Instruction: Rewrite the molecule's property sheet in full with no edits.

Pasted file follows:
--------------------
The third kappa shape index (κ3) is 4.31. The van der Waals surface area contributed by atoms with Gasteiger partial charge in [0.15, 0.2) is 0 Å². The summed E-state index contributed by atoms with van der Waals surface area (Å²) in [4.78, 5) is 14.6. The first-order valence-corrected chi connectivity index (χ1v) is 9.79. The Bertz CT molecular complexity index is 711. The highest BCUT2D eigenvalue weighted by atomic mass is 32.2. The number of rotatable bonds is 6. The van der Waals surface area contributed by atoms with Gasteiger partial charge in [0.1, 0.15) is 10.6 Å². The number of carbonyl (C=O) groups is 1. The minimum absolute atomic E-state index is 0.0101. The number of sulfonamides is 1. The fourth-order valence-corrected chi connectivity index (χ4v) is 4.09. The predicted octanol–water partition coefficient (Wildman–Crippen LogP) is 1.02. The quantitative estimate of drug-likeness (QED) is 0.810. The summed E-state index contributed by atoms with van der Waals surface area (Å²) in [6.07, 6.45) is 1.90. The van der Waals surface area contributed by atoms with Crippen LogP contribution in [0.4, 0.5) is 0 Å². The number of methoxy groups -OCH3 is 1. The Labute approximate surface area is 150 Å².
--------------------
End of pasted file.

The third kappa shape index (κ3) is 4.31. The van der Waals surface area contributed by atoms with Gasteiger partial charge in [0.15, 0.2) is 0 Å². The summed E-state index contributed by atoms with van der Waals surface area (Å²) in [4.78, 5) is 14.6. The first-order valence-corrected chi connectivity index (χ1v) is 9.79. The Bertz CT molecular complexity index is 711. The highest BCUT2D eigenvalue weighted by atomic mass is 32.2. The number of rotatable bonds is 6. The van der Waals surface area contributed by atoms with Gasteiger partial charge in [0.1, 0.15) is 10.6 Å². The number of carbonyl (C=O) groups is 1. The minimum absolute atomic E-state index is 0.0101. The number of sulfonamides is 1. The fourth-order valence-corrected chi connectivity index (χ4v) is 4.09. The predicted octanol–water partition coefficient (Wildman–Crippen LogP) is 1.02. The quantitative estimate of drug-likeness (QED) is 0.810. The summed E-state index contributed by atoms with van der Waals surface area (Å²) in [6.07, 6.45) is 1.90. The van der Waals surface area contributed by atoms with Crippen LogP contribution in [0.4, 0.5) is 0 Å². The number of methoxy groups -OCH3 is 1. The Labute approximate surface area is 150 Å².